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But he could still hear Khan’s voice. “What is happening with you happened with the residents of Shamli 30 years ago. A compound called redicitine was discovered near Shamli. They tested it on monkeys and found that it stopped the process of ageing in monkeys and made them potentially immortal.”

Kabir began losing his conscious self. He could not believe what was happening. He could sense himself slowing down. He understood what Khan was saying but found himself unable to react quickly. Instead all his movements seemed to have gone into slow motion, and cognitive abilities affected. He felt like a zombie.

“But there was only one problem,” Khan continued to talk to Kabir as though nothing unusual was happening. “The researchers found that the monkeys lost their sanity and became mad. The compound was something humanity had never seen before. They kept it in a storage facility in Shamli. One night there was a leak, and that leak resulted in entire Shamli being intoxicated. The only difference between monkey and man was that, men didn’t turn insane. The chemical leak ensured that they remain in an intoxicated state and lost their sense of purpose and activity. It was immortality without a reason. An elixir without joy.”

Kabir could hear Khan but found himself transported to a room with water rushing into it through the windows. He stood up on one of the tables in the room to save himself from drowning. “My whole family was intoxicated but the compound did not affect me for some reason. I was the only one who survived the wrath of the leak. Call it luck. The rest lost their selves but gained immortality.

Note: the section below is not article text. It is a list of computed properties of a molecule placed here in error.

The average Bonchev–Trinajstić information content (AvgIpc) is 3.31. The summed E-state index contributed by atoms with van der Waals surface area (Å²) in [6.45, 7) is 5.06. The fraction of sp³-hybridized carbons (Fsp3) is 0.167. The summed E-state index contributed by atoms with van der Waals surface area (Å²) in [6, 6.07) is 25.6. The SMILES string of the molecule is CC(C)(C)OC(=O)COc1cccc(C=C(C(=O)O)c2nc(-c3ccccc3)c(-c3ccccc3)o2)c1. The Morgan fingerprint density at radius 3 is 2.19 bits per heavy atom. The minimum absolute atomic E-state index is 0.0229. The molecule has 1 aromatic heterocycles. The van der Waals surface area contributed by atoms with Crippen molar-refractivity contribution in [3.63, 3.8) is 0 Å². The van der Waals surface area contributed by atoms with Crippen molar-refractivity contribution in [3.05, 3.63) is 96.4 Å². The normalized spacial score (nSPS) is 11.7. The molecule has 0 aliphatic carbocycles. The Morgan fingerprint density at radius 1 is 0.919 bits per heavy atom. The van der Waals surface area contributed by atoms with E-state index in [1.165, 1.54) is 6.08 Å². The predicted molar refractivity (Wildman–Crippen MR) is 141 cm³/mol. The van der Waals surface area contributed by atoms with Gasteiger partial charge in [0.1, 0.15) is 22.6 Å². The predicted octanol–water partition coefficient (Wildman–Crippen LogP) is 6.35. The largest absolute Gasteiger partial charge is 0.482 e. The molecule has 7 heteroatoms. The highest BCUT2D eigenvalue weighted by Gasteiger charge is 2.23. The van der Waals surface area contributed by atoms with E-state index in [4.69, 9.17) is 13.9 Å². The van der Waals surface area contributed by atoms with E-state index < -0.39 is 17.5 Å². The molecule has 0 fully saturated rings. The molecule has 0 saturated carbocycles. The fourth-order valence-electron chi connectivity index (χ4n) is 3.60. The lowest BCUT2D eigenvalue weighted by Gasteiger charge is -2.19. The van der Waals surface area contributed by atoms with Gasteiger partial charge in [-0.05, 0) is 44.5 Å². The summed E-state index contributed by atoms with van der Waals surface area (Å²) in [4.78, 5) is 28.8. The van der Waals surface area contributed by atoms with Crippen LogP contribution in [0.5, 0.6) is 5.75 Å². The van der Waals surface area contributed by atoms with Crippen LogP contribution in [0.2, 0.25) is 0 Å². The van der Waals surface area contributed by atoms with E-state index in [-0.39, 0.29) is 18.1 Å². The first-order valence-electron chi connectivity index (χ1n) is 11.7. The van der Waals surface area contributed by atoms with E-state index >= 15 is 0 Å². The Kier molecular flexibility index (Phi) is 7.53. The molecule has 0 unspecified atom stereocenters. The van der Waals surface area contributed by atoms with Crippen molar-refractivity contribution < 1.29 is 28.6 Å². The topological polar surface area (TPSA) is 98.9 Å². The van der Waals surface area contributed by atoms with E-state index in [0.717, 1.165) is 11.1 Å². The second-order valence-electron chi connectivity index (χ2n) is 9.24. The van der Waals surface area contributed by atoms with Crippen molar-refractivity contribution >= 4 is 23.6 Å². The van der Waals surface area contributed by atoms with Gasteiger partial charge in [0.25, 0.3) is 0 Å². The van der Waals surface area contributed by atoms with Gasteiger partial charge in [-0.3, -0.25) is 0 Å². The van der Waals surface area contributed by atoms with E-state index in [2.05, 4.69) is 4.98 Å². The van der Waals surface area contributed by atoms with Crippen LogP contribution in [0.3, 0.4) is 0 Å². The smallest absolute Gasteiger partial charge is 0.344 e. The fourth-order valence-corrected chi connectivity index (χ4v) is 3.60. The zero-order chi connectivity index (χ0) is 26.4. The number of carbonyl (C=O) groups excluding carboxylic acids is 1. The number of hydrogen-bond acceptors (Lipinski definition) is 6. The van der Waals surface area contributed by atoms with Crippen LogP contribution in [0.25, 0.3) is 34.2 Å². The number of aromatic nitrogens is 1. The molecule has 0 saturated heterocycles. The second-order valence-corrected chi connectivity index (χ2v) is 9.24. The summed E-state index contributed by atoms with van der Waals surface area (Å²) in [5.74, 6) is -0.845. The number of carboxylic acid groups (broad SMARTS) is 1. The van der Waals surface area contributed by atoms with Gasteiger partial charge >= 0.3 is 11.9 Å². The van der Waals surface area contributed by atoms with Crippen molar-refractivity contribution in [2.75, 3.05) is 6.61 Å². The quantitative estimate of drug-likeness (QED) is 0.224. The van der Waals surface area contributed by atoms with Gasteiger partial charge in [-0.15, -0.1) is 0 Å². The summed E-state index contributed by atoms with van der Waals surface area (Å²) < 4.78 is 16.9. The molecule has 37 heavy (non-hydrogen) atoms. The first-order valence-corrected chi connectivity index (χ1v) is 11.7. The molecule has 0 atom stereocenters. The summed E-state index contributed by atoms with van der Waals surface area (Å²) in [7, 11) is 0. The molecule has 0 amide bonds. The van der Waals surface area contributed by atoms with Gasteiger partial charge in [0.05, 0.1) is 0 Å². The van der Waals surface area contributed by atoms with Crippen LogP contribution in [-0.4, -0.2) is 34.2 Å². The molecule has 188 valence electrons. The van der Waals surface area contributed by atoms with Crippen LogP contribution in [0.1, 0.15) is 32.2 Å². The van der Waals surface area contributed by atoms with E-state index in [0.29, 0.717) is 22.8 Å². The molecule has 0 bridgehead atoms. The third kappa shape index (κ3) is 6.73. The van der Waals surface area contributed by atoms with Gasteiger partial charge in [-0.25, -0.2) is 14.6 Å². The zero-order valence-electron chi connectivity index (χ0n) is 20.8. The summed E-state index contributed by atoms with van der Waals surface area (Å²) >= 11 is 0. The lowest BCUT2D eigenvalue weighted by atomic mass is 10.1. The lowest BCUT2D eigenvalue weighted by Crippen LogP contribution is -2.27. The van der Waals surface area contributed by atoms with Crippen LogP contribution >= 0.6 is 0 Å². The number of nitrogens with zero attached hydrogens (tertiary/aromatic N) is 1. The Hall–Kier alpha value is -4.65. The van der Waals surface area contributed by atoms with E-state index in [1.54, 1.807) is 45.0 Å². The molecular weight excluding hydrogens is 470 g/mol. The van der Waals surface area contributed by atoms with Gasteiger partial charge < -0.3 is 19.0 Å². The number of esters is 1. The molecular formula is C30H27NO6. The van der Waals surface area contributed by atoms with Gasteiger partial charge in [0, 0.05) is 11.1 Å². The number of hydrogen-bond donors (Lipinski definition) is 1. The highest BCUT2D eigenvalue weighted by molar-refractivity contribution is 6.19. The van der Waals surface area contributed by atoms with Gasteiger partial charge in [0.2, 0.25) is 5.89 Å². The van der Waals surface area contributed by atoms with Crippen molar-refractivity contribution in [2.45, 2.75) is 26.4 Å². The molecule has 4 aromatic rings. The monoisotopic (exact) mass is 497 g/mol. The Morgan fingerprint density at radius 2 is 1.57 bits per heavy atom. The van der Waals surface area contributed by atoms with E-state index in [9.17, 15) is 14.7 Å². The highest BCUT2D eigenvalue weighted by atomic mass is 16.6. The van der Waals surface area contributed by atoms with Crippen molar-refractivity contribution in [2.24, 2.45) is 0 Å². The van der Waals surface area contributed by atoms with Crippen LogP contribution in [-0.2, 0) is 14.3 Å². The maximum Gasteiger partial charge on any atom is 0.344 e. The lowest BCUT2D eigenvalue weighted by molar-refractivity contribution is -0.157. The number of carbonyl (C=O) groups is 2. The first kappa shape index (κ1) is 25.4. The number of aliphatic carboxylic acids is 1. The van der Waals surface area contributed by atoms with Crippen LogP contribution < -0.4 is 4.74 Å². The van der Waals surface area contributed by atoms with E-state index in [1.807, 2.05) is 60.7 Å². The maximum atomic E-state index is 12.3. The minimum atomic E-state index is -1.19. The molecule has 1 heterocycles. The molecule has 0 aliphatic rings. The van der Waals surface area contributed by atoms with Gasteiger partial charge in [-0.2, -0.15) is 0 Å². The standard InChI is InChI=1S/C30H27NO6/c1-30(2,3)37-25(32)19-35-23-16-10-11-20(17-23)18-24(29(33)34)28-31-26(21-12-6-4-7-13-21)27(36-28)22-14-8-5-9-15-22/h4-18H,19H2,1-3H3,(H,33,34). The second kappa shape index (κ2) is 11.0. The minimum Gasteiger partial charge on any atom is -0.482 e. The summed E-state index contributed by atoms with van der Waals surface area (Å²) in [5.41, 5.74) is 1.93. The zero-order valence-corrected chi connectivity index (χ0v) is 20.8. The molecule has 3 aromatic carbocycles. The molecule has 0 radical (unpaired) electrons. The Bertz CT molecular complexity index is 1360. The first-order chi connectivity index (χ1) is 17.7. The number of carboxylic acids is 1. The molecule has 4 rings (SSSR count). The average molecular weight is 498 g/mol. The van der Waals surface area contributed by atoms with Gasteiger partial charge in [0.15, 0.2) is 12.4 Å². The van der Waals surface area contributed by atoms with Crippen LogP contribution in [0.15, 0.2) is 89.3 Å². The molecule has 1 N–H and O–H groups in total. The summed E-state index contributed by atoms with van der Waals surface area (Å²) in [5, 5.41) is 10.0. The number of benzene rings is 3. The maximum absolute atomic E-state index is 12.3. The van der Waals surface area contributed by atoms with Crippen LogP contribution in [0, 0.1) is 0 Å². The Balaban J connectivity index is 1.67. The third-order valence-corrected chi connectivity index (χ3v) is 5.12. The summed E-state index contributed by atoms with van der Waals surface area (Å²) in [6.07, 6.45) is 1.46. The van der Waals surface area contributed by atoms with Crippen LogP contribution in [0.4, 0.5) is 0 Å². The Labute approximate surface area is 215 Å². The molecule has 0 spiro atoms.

When I realised what was happening, I went to ask for help but no one came forward. We were a small bunch of people; our voices carried no weight. All I got was sneers and ridicule because no one believed me. Those who came here never returned because they too were affected by the chemical strewn around. The world outside labelled us insane and isolated us,” continued Khan. “They may not need us but they will not stop visiting us or being curious about us. Like your Sandeep here, and now you, in search of him. Welcome to Shamli.”

The water around Kabir was rising. He noticed that there was a window which did not have water coming through it. ‘That’s strange. Maybe I can jump out of it…’ thought Kabir. The effort seemed much but he knew that it may be the only way out of this horror show. “So Mr. Kabir, today you are officially a part of Shamli,” concluded Khan even as Kabir jumped out of the window, and fell into a never ending void – like the rest. The next week another officer visited Shamli in search of Kabir.

And Ramlal knew he had successfully helped yet another mortal meet immortality.

 

Illustration by Sid Ghosh